Further, according to the techniques described herein, the UE, or a processor of the UE (e.g., such as a baseband processor), may determine that the UE does not have cellular service and determine first information based on a last cell the UE was camped on. In addition, the UE may determine a time period during which the first information was acquired and perform one or more frequency scans limited to a set of frequencies based, at least in part on the time period, wherein if the time period is less than a first value, the set of frequencies comprise frequencies stored on the UE in local acquisition database (ACQ-DB) such as local and local enhanced ACQ-DBs and/or assisted local and local enhanced ACQ-DBs. In some embodiments, if the time period is less than the first value, the set of frequencies may include a first set of frequencies, where if the time period is greater than the first value but less than a second value, the set of frequencies may include the first set of frequencies and a second set of frequencies, where if the time period is greater than the second value, the set of frequencies may include the first and second sets of frequencies and a third set of frequencies.

In addition, according to the techniques described herein, the UE, or a processor of the UE (e.g., such as a baseband processor) may determine that the UE does not have cellular service and determine whether first information associated with a last cell the UE camped on was acquired within a first time period. The UE may, in response to determining that the first information was acquired within the first time period, perform one or more frequency scans limited to a first set of frequencies. In addition, the UE may in response to determining that the first information was not acquired within the first time period, perform one or more frequency scans limited to a second set of frequencies, where the first set of frequencies is a subset of the second set of frequencies. In some embodiments, the UE may determine that the first information was not acquired within a second time period, where the second time period is greater than the first time period, and in response to determining that the first information was not acquired within the second time period, perform one or more frequency scans limited to a third set of frequencies, where the second set of frequencies is a subset of the third set of frequencies.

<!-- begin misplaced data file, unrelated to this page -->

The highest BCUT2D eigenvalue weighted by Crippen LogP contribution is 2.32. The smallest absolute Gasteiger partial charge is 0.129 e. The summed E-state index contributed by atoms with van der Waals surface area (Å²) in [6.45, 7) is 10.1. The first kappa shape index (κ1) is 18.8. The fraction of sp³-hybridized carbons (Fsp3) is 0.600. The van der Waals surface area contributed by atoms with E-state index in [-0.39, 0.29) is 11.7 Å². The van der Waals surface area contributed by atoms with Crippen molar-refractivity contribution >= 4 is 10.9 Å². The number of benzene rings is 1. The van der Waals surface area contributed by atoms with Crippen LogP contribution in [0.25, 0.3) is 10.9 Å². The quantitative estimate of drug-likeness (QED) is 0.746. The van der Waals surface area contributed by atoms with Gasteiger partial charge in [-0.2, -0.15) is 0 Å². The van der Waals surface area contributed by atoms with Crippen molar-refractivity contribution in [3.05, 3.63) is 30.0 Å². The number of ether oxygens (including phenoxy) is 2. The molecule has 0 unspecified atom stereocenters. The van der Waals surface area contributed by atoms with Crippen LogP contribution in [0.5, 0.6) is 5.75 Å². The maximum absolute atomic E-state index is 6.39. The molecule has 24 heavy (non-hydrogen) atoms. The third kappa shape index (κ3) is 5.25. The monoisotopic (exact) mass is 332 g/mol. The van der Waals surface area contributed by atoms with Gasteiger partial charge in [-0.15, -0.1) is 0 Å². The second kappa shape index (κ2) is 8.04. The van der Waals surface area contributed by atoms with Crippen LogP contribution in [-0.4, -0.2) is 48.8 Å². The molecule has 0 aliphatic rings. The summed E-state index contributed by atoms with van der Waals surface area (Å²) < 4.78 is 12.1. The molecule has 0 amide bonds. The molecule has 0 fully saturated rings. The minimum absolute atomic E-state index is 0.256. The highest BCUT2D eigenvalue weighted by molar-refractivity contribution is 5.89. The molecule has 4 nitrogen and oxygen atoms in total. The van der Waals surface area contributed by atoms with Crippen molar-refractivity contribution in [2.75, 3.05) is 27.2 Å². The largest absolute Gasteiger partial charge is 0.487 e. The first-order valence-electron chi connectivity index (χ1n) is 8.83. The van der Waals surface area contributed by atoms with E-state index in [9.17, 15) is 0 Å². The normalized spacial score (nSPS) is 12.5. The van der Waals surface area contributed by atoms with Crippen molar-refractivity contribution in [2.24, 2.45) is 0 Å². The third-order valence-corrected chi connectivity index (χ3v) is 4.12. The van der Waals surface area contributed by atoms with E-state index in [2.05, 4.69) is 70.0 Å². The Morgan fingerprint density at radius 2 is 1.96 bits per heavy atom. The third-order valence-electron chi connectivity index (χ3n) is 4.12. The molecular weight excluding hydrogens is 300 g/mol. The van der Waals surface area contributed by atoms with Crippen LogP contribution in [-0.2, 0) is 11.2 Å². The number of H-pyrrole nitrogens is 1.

The techniques described herein may be implemented in and/or used with a number of different types of devices, including but not limited to cellular phones, tablet computers, wearable computing devices, portable media players, and any of various other computing devices.

This Summary is intended to provide a brief overview of some of the subject matter described in this document. Accordingly, it will be appreciated that the above-described features are merely examples and should not be construed to narrow the scope or spirit of the subject matter described herein in any way. Other features, aspects, and advantages of the subject matter described herein will become apparent from the following Detailed Description, Figures, and Claims.

BRIEF DESCRIPTION OF THE DRAWINGS

A better understanding of the present subject matter can be obtained when the following detailed description of various embodiments is considered in conjunction with the following drawings, in which: